Now that Twitter-aholic sex fiend New York congressman Anthony Weiner is clearly out of the picture as the frontrunner to succeed Michael Bloomberg as mayor of New York City in November 2013, Alec Baldwin is thinking of throwing his hat in the ring. The only thing standing in his way, technically, is that he needs to re-register as a voter in Manhattan. (He's currently listed as a voter in Suffolk County, on the east of Long Island.) But obviously that's minor paperwork.
The real hurdle is the fact that he's known for making us laugh on SNL and 30 Rock and offering up killer dramatic performances in quite a few huge films over the past 30-ish years ... not for politics. Sure, we know where he stands on the issues. He's been a very vocal Democrat. But does that mean he -- or any other entertainer, for that matter -- can or more importantly should run the biggest city in the U.S.?
I'm not so sure.
Of course he wouldn't be the first entertainer to run for public office. Consider Ronald Reagan, comedian-turned-Minnesota-Senator Al Franken, pro-wrestler and former Minnesota Governor Jesse Ventura, the notorious Governator himself, etc. The trend has been going on for quite some time, so it's not like this would be anything new. In fact, what's scary is that it might actually be something we're so used to that we're not even questioning it anymore. Because of reality TV schmoes like Donald Trump and Sarah Palin acting like they've already got the GOP presidential nomination in the bag, who would bat an eyelash if say Paris Hilton ran for mayor of Los Angeles, and it was all to be documented on a new reality show called Politics As Usual With Paris???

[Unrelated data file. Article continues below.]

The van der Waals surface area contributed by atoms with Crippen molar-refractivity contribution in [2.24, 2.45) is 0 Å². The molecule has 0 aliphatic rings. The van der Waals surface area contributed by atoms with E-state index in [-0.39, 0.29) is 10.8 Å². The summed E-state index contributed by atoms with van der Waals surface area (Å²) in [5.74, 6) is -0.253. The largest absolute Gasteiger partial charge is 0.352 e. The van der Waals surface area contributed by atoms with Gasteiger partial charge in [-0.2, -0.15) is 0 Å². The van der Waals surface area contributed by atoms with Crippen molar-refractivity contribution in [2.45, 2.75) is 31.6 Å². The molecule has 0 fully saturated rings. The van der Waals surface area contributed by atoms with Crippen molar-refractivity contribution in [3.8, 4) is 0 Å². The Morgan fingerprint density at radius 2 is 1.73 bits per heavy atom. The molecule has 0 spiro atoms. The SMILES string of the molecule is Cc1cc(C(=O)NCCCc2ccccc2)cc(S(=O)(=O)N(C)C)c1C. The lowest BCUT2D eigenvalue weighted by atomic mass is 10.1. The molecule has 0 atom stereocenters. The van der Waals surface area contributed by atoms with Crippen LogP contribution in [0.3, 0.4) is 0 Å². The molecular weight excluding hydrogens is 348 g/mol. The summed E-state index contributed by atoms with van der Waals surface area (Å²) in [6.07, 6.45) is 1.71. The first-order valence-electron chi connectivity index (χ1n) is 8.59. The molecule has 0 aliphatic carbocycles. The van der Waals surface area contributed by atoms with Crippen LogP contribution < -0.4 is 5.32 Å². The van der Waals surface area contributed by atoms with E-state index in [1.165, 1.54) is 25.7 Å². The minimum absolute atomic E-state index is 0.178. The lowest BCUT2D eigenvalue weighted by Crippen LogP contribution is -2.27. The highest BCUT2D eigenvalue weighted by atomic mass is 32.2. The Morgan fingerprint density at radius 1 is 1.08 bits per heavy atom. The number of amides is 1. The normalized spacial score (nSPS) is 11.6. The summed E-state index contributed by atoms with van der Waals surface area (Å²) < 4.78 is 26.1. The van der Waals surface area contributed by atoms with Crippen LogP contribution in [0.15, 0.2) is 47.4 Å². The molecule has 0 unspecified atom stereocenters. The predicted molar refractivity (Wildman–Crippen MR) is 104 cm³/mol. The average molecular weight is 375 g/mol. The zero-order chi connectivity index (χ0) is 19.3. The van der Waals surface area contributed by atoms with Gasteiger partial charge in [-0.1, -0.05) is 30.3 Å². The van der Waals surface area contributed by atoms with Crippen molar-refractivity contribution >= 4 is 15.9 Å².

I'm not saying I don't mind when an entertainer who is well-versed on the issues and has proven they're willing to get their hands dirty (think Angie and Brad) gets involved in politics. But for the most part, it seems like celebs are just riding on the success of their entertainment careers without much actual political leadership ability. They're charismatic and think they'll be the next Reagan or Clinton, so they just go for it. The worst part is that most of us eat it up, because they're recognizable. They're "high-profile." We feel like we know them already, so we'll vote for 'em.
In the case of Baldwin specifically? Judging by what I know of him ... I'd say he might be able to do a decent job running the Big Apple, if only because he is passionate about certain issues (like marriage equality). But if I were a registered NYC voter, I think I'd definitely want more solid proof that he has more to offer than a pretty, funny face.
Do you think celebs should run for public office? What about Alec Baldwin?
Image via David Shankbone/Flickr